In discussions about logic and ontology, people have raised many
questions about uncertainty, probability, fuzzy logic, modal logic,
and other kinds of reasoning methods that are not "supported" by
the usual firstorder logic or by the more general Common Logic.
My response has been that such extensions can be handled by
metalevel reasoning about formulas in firstorder logic. (01)
Tarski made the point that Truth and Falsity are metalevel notions
*about* FOL, not notions that are expressed in the same language.
But Tarski added that you can have a hierarchy of metalevels, each
of which is classical FOL, but each of which formalizes the notion
of truth or falsity for the level beneath it. (02)
Proof theory is also a metalevel theory, and you state FOL axioms
at the metalevel that formalize the proof theory for the level
beneath it. You can even write FOL axioms for fuzzy logic that
formalize the operations on the fuzzy uncertainty values of the
formulas at the bottom level. Logic programming languages, such
as Prolog, are routinely used to implement such methods. (03)
Whenever I make such comments, some people object by saying
that such twolevel methods are inefficient. And I agree that
is sometimes true. But the metalevel methods don't have to
use exactly the same inference engine that is used at the
object level. In fact, you can "compile" the metalevel theory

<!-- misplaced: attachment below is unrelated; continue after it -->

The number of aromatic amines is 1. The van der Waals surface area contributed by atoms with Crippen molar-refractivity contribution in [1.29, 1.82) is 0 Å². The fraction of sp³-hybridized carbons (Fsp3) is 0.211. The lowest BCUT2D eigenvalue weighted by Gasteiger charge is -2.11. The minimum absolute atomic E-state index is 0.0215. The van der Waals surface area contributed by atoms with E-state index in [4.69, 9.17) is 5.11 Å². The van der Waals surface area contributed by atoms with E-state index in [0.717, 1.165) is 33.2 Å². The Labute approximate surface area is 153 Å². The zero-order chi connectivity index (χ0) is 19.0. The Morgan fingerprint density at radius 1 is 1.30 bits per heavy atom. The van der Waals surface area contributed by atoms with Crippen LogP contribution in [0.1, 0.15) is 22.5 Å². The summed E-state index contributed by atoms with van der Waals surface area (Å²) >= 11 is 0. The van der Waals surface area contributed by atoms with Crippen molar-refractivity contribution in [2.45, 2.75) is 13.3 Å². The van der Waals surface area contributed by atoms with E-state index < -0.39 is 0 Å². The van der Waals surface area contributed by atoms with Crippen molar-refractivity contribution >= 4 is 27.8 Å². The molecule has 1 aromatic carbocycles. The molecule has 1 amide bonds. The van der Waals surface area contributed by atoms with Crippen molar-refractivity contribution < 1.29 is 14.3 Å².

into a more streamlined program that performs the equivalent
operations in a more efficient manner. But for the theoretical
analysis, you can still think of it as two levels of FOL. (04)
As an example, there are some interesting papers and software
available for *Markov Logic Networks* (MLNs). In a very short
summary, an MLN is a graph of firstorder formulas, each with
an associated numerical weight. Such weights could be used
to do fuzzy kinds of reasoning, for example. (05)
It's a simple idea that brings together many useful techniques.
With Common Logic, for example, you can think of an MLN as
a metalevel conceptual graph, in which each node contains one
or more nested CGs (or statements in any other CL dialect). (06)
A group at the U. of Washington has been developing the theory
and writing some opensource software to support it: (07)
http://alchemy.cs.washington.edu/ (08)
They call it a unifying framework, and it does unify many ideas.
For a brief overview, see (09)
http://www.cs.washington.edu/homes/pedrod/papers/aaai06c.pdf (010)
See the end of this note for the abstract of this overview.
Following is a more detailed 44page paper: (011)
http://www.cs.washington.edu/homes/pedrod/kbmn.pdf (012)
This is just one example among many of the way that FOL at the
metalevel can be used to define many novel kinds of reasoning
about FOL statements used at the bottom level. (013)
John
_____________________________________________________________ (014)
Unifying Logical and Statistical AI (015)
Pedro Domingos, Stanley Kok, Hoifung Poon, Matthew Richardson,
Parag Singla (016)
Intelligent agents must be able to handle the complexity and
uncertainty of the real world. Logical AI has focused mainly
on the former, and statistical AI on the latter. Markov logic
combines the two by attaching weights to Firstorder formulas
and viewing them as templates for features of Markov networks.
Inference algorithms for Markov logic draw on ideas from
satisfiability, Markov chain, Monte Carlo, and knowledgebased
model construction. Learning algorithms are based on the
voted perceptron, pseudolikelihood and inductive logic
programming. Markov logic has been successfully applied to
problems in entity resolution, link prediction, information
extraction and others and is the basis of the opensource
Alchemy system. (017)
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